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Many experts contend that investing is key to building wealth. But there are right and wrong ways to go about it. Of course, that doesn't mean you need to become a stock market guru to try your hand at it. Rather, it can help to familiarize yourself with common mistakes investors tend to make, so you won't end up repeating them. If you can do that, "can be enough to give you the edge you're looking for" in your investing journey, said Kiplinger. Here are six investing mistakes, and how to avoid them.
For the average investor, diversification is key to managing portfolio risk. In other words, rather than taking a few concentrated positions, you'll want your portfolio to contain exposure to "a range of different assets, sectors and geographic regions," said Kiplinger. If any one area of the market tanks, you'll have other areas of investment to help moderate the impact on your portfolio.
Just how much should you aim to diversify? "As a general rule of thumb, do not allocate more than 5% to 10% to any one investment," said Investopedia.
Another common mistake among investors is making decisions based on emotions rather than allowing market data — and, more importantly, their own long-term goals — guide them. While it's understandable to feel a bit unsettled when the market falls and you lose money, it's important to remember that "historical returns tend to favor patient investors," according to Investopedia.
Being patient is often easier said than done. One trick is to unplug. "Turn off the TV and check your accounts on a less frequent cycle, like once per month," Dani Pascarella, CFP, founder and CEO of financial planning company OneEleven, said in an interview with Bankrate. "Educating yourself on investing and economic cycles will also help you to feel confident about your investments and ignore all of the noise."
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Following the crowd — or a popular investing guru — is another way investors are frequently led astray. The "overall guidance from experts is simple" on this one, said CNBC Select: "Don't take investment advice from those who don't know your personal financial situation."
Just because something works for someone else doesn't mean it will be right for your financial situation. (There's also a chance their information isn't accurate.) Rather, do your research and consider your own financial reality to determine what's appropriate for your portfolio.
Many investors try to score big returns by buying high and then selling low — a practice known as "timing the market." But getting the timing of your buying and selling exactly right isn't an easy thing to do. "Attempting to time the market to avoid a loss and jump back in at the perfect time is nearly impossible to do consistently," Kevin Matthews II, author and founder of investing company BuildingBread, told Bankrate. "This is because like a slot machine you have to get three things right to win: When to get out, what to buy, and when to get back in. Missing out on just one of those can have a drastic impact on your portfolio."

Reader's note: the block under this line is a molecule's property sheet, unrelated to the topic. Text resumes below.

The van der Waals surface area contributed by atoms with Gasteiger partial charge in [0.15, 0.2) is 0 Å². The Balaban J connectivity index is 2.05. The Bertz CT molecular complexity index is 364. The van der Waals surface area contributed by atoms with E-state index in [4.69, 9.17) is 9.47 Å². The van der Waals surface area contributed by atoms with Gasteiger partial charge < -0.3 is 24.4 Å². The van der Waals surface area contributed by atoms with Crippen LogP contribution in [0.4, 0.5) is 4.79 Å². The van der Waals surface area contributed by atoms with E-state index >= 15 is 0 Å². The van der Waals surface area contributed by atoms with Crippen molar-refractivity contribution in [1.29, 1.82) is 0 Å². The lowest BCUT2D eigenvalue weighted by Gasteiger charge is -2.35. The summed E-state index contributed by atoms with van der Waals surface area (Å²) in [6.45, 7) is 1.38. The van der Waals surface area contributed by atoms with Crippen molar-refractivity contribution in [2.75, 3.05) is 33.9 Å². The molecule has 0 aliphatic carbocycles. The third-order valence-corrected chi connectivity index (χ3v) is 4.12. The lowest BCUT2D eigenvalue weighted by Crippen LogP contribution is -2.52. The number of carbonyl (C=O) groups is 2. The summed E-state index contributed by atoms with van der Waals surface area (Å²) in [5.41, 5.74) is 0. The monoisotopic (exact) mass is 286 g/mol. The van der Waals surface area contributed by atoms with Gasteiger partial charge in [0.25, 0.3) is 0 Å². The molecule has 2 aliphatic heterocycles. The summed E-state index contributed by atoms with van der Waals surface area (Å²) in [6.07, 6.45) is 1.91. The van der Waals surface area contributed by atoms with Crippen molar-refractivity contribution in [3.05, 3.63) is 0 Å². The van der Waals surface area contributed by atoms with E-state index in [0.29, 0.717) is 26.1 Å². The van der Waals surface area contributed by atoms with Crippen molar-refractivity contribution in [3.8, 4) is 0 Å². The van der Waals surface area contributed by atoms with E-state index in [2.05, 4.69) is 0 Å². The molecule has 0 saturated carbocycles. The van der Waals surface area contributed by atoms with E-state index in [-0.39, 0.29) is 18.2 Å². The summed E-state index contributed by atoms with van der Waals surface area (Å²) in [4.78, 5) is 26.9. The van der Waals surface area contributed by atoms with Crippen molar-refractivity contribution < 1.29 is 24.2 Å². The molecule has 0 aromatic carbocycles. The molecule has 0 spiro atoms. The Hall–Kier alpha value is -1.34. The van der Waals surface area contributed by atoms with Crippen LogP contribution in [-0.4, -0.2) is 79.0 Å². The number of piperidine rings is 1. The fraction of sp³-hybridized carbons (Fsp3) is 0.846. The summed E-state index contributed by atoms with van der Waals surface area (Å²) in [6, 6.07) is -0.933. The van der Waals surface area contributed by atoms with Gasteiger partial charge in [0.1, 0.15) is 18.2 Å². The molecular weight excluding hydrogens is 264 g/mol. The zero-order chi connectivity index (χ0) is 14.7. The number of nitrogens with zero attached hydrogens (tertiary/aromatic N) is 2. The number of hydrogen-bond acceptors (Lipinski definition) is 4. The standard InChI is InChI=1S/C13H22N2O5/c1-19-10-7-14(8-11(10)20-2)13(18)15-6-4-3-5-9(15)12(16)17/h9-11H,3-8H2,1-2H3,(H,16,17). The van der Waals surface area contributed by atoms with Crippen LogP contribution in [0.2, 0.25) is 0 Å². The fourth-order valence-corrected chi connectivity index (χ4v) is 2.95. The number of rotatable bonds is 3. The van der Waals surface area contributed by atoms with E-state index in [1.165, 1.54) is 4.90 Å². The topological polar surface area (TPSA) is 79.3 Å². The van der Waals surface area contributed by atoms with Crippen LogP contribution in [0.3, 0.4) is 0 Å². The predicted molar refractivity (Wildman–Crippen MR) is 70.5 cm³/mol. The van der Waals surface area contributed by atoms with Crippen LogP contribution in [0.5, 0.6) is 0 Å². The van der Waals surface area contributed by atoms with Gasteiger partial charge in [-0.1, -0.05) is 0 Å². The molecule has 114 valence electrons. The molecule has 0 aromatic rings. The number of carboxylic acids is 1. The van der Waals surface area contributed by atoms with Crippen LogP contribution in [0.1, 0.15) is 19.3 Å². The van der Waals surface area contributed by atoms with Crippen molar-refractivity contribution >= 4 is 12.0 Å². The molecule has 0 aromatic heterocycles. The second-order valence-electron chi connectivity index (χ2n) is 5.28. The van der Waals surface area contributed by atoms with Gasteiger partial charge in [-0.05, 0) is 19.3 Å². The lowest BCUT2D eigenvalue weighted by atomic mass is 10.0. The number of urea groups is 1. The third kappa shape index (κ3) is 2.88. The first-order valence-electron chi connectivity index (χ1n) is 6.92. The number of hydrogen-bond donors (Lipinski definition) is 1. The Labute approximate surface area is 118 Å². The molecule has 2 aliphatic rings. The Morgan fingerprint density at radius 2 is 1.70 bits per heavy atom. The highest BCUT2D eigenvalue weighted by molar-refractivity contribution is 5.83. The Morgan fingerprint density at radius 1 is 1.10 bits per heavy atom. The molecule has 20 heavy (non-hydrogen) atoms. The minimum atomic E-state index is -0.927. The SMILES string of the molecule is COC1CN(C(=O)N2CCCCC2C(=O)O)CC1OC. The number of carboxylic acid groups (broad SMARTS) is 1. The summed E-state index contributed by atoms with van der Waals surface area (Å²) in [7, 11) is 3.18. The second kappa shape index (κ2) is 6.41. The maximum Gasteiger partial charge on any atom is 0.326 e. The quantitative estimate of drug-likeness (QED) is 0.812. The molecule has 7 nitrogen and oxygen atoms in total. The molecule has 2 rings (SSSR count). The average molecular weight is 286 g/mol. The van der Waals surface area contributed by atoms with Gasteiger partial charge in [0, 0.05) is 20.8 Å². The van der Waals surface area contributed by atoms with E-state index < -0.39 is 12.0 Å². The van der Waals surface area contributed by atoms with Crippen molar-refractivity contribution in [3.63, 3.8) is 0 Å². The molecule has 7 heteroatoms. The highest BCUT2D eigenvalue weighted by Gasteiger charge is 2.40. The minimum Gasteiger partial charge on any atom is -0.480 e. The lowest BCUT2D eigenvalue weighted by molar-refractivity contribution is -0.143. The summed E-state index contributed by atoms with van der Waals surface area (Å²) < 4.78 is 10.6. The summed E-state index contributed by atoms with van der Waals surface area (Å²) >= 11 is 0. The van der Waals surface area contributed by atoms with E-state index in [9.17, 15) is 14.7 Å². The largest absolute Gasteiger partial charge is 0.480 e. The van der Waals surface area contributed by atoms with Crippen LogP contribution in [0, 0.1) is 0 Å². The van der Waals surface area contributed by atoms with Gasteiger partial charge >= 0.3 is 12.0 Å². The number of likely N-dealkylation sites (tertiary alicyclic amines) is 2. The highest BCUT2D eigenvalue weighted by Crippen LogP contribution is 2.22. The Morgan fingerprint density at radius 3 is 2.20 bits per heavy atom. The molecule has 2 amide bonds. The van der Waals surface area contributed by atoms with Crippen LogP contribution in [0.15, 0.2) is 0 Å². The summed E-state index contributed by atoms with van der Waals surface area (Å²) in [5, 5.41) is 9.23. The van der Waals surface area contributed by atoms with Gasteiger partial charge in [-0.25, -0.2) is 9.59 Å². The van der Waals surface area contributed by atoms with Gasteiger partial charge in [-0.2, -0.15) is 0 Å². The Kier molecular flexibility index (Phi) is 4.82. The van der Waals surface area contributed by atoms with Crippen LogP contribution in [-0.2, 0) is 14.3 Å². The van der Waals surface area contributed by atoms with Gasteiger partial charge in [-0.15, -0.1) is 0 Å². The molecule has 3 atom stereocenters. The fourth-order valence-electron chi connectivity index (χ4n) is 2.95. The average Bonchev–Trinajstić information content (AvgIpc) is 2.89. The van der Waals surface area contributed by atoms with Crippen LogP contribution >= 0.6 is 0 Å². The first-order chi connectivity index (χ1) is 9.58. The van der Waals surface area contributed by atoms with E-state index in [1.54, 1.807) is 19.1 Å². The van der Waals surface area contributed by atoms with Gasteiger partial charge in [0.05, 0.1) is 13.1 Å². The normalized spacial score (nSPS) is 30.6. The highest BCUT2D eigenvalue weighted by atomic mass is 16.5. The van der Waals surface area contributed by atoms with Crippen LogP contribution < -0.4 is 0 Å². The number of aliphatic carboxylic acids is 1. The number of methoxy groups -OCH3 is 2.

Instead, investors might be better served by working to build a diversified portfolio with an asset allocation that aligns with their own unique investment goals and tolerance for risk. And then, let your money grow. Another common mistake among investors is a "lack of patience" when a "slow and steady approach to portfolio growth will yield greater returns in the long run," per Investopedia.
Before you invest, it's critical to conduct research and do your due diligence. Even Warren Buffett "cautions against investing in companies whose business models you don't understand," Investopedia reported.
Further, you'll want to base your investing decisions in the numbers, rather than on your assumptions about a company or its reputation. You should "look at historical returns and think critically about the nature of the investment itself," Kiplinger said. And even if a company looked good when you initially bought it, if that changes, don't hesitate to change course yourself, Investopedia said.
It's both possible to invest too little — and too much.
When you invest too little, and  end up holding most of your money in cash, that effectively "means missing out on potentially better returns," Experian saidWhile you might not run the risk of losing money, you also don't have much of a chance to reap rewards.
On the flipside, when you overinvest, you might put money into the market that you're actually going to need pretty soon, or push other financial obligations to the wayside. "Without a dedicated emergency fund, you might be forced to sell investments at a loss when something unexpected happens to try and cover the expense," Pascarella told Bankrate. "If you have high-interest credit card debt, it's likely the interest you are paying is double what an investment portfolio would generate for you in a given year."
Becca Stanek has worked as an editor and writer in the personal finance space since 2017. She has previously served as the managing editor for investing and savings content at LendingTree, an editor at SmartAsset and a staff writer for The Week. This article is in part based on information first published on The Week's sister site, Kiplinger.com.
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